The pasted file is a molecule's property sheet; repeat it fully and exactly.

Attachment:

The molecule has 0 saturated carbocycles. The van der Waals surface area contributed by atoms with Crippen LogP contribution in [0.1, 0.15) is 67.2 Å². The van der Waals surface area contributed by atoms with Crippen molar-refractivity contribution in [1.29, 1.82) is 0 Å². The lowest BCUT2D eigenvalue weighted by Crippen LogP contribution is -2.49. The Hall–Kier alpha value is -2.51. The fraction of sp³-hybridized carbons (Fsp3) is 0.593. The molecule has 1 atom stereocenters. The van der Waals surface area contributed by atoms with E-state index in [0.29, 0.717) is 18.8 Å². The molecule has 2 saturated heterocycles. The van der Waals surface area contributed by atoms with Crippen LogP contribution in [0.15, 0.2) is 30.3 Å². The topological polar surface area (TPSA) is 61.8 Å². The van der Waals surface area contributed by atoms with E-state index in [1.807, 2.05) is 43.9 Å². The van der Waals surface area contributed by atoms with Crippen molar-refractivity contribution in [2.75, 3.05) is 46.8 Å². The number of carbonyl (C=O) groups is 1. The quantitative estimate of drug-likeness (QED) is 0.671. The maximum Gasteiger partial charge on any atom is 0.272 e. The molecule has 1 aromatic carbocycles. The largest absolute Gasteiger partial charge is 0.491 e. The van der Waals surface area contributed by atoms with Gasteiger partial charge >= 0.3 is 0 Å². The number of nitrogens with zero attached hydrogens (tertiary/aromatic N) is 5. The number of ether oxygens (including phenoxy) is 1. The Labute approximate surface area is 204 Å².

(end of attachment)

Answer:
The molecule has 0 saturated carbocycles. The van der Waals surface area contributed by atoms with Crippen LogP contribution in [0.1, 0.15) is 67.2 Å². The van der Waals surface area contributed by atoms with Crippen molar-refractivity contribution in [1.29, 1.82) is 0 Å². The lowest BCUT2D eigenvalue weighted by Crippen LogP contribution is -2.49. The Hall–Kier alpha value is -2.51. The fraction of sp³-hybridized carbons (Fsp3) is 0.593. The molecule has 1 atom stereocenters. The van der Waals surface area contributed by atoms with E-state index in [0.29, 0.717) is 18.8 Å². The molecule has 2 saturated heterocycles. The van der Waals surface area contributed by atoms with Crippen LogP contribution in [0.15, 0.2) is 30.3 Å². The topological polar surface area (TPSA) is 61.8 Å². The van der Waals surface area contributed by atoms with E-state index in [1.807, 2.05) is 43.9 Å². The van der Waals surface area contributed by atoms with Crippen molar-refractivity contribution in [2.75, 3.05) is 46.8 Å². The number of carbonyl (C=O) groups is 1. The quantitative estimate of drug-likeness (QED) is 0.671. The maximum Gasteiger partial charge on any atom is 0.272 e. The molecule has 1 aromatic carbocycles. The largest absolute Gasteiger partial charge is 0.491 e. The van der Waals surface area contributed by atoms with Gasteiger partial charge >= 0.3 is 0 Å². The number of nitrogens with zero attached hydrogens (tertiary/aromatic N) is 5. The number of ether oxygens (including phenoxy) is 1. The Labute approximate surface area is 204 Å².